Among the so-called advanced societies of the world, only in the United States are there regular scenes of gun violence and suffering like that witnessed in July in Lafayette, La., after an apparently unbalanced middle-aged man fired off 20 rounds in a movie theater, killing two and injuring nine, or like the even more devastating spectacle that engulfed Charleston, S.C., the month before that when a hate-filled young man began a murderous rampage inside a historic African-American church, killing nine people during a Bible study.
And in the month just before that in Waco, Tex., on May 17, a dispute among biker gangs erupted into an epic gun battle outside a chain restaurant in a suburban shopping center. A witness likened it to a war zone, with “maybe 30 guns being fired in the parking lot, maybe 100 rounds”; families with small children were forced to scatter for cover. In the end, that violence left nine people dead and 18 injured. Authorities collected more than 100 guns from the brawling bikers. Amid reports of other bikers pouring in to Waco to take up the battle, the city was locked down. People were afraid to leave their homes.
This is what passes for normal life in our armed society—enjoying the “freedom” that the National Rifle Association promises as the number of civilian firearms in the United States soars and easy access to guns continues. The gun rights movement has made sure of this. The N.R.A. has fought universal background checks for prospective buyers and uses its political power to limit the ability of the Bureau of Alcohol, Tobacco and Firearms to regulate gun dealers and track illegal guns and guns used in crimes.
The gun rights movement’s solution to gun violence is more guns—always more guns. Its supporters argue that we must ensure that the “good guys” among us are well armed, as Wayne LaPierre, executive vice president and chief executive officer of the N.R.A., memorably put it, and we must expand the number of public venues where guns can be legally carried. After the 2012 shooting at Sandy Hook Elementary School in Newtown, Conn., where 20 first-graders were killed, the N.R.A. recommended placing armed guards in every school in the nation and training and arming teachers and staff. Many school districts obliged.
Since the shooting in 2007 at Virginia Tech, where a gunman killed 32 people, the gun rights movement has persuaded legislators in nine states to allow students and faculty with appropriate permits to carry their weapons on public university campuses. Ten more states are considering similar legislation this year. It seems the very notion of gun-free zones is endangered. In April 2014 Georgia passed a controversial law—a so-called guns-everywhere statute—allowing residents to bring firearms into bars and restaurants, airports and government buildings.
The ‘Shoot First’ Society
In a lesser known and heralded policy position, the U.S. Conference of Catholic Bishops has called for stronger gun control. The bishops released an impassioned plea to lawmakers shortly after Sandy Hook, urging them to support bills that would make guns safer and restrict easy access to firearms. But American Catholics have not embraced gun control as a central tenet of their parish social justice agendas. This must change.
The gun rights ideology, which says we need ever more guns to deal with the threat of violence, that we must expand the number of public places where people may carry weapons and that we must legally protect people who use firearms, is opposed to the message of the Gospel and Catholic social teaching. The radical agenda of the contemporary gun rights movement undermines the very basis of civil society, reducing community members to atomistic, alienated individuals and contradicts the Catholic doctrine of the common good.
The gun rights movement is busy creating a shoot-first society. This is the upshot of so-called stand-your-ground legislation, now on the books in more than 20 states. Stand your ground is the logical, legalistic extension of our armed society; it effectively emboldens gun owners to use their weapons in public. Indeed, what good is owning and carrying a gun for self-protection if you are not also legally protected in using it?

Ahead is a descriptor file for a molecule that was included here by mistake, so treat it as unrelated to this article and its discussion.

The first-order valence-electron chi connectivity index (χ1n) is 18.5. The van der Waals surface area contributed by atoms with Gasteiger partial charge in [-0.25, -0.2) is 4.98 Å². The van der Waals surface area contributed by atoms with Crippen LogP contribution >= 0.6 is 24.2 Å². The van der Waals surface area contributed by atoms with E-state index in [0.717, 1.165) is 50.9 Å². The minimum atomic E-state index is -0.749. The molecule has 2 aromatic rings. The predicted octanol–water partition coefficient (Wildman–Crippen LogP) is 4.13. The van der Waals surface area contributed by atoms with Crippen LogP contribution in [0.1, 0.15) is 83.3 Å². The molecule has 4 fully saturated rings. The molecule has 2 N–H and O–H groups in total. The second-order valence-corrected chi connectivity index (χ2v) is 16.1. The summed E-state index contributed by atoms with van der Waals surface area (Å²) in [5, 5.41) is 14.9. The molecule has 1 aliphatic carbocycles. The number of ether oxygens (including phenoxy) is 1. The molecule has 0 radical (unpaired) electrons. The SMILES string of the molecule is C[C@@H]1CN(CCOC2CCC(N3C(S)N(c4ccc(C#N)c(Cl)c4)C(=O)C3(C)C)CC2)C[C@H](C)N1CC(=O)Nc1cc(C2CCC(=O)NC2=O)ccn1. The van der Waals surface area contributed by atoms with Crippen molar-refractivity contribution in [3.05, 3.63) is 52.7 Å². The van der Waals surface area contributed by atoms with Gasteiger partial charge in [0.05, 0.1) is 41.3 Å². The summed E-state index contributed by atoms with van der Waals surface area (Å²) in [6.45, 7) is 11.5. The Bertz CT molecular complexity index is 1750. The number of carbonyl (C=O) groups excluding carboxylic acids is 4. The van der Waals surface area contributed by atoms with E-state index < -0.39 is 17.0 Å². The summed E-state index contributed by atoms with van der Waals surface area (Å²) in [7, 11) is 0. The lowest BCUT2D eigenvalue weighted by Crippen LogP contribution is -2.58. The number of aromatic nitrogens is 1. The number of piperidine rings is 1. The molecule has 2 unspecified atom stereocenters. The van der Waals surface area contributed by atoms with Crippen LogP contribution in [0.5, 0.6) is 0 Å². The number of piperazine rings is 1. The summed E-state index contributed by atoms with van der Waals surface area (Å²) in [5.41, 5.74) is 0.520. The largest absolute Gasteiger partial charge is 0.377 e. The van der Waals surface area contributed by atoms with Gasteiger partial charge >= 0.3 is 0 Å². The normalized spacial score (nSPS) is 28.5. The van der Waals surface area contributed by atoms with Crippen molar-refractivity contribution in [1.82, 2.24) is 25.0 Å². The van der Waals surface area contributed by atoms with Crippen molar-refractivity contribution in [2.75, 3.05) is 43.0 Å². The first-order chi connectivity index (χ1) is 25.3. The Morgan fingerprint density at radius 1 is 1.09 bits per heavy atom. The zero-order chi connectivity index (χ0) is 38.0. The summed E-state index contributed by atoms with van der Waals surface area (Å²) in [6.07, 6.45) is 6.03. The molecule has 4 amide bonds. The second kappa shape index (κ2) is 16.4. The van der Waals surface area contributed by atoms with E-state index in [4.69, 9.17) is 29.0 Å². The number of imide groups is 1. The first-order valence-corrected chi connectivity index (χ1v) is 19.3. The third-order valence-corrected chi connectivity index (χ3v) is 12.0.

Stand your ground was invoked in the case of the retired police officer Curtis Reeves after he shot an unarmed man he argued with in a Tampa movie theater in January 2014. The victim had allegedly thrown popcorn in Reeves’s face. His lawyer said Reeves did not know his assailant’s only weapon was popcorn; in the darkened theater, he feared his opponent was better armed.
Fair enough. In a stand-your-ground society, it makes sense to suspect and fear your neighbor. You do not know what weapons he may have, how he might use them and over what complaint, no matter how trifling. What if he decides, like George Zimmerman, who in 2012 confronted and killed an unarmed teenager, Trayvon Martin, that you look suspicious, and he picks a fight with you? The law effectively can offer legal cover to shooters who, fearing for their personal safety, feel justified in using deadly force in self-defense. Ironically, of course, that is precisely the feeling they are more likely to have thanks to stand-your-ground ordinances.
The armed society obstructs our ability to fulfill the church’s teaching and work for the common good, a foundational concept in Catholic social teaching. St. Thomas Aquinas affirmed that we are political by nature and that the aim of the political community is to advance this common good. The personal success and welfare of each individual is bound up with it, and people cannot hope to advance individual goals without accepting and contributing to it; but the common good is not the mere accumulation of individual goods. As the Compendium of the Social Doctrine of the Church puts it: “The human person cannot find fulfillment in himself...apart from the fact that he exists ‘with’ others and ‘for’ others. This truth does not simply require that he live with others at various levels of social life, but that he seek unceasingly—in actual practice...the good...found in existing forms of social life.”
Cooperation and interaction are necessary conditions of this social life, the compendium affirms. But stand-your-ground laws drive people apart; they sow and then validate mutual mistrust.
America’s profusion of arms makes us instinctively wary of reaching out to others, even in acts of charity. It becomes impossible to “seek the good of others as though it were one’s own good,” as the church urges, because an armed society opposes the primary and requisite identification with others. In a stand-your-ground world, other people are a source of fear—a source of danger. I have to worry about even minor misunderstandings, should my actions and outreach be interpreted as a threat.
A Deadly Force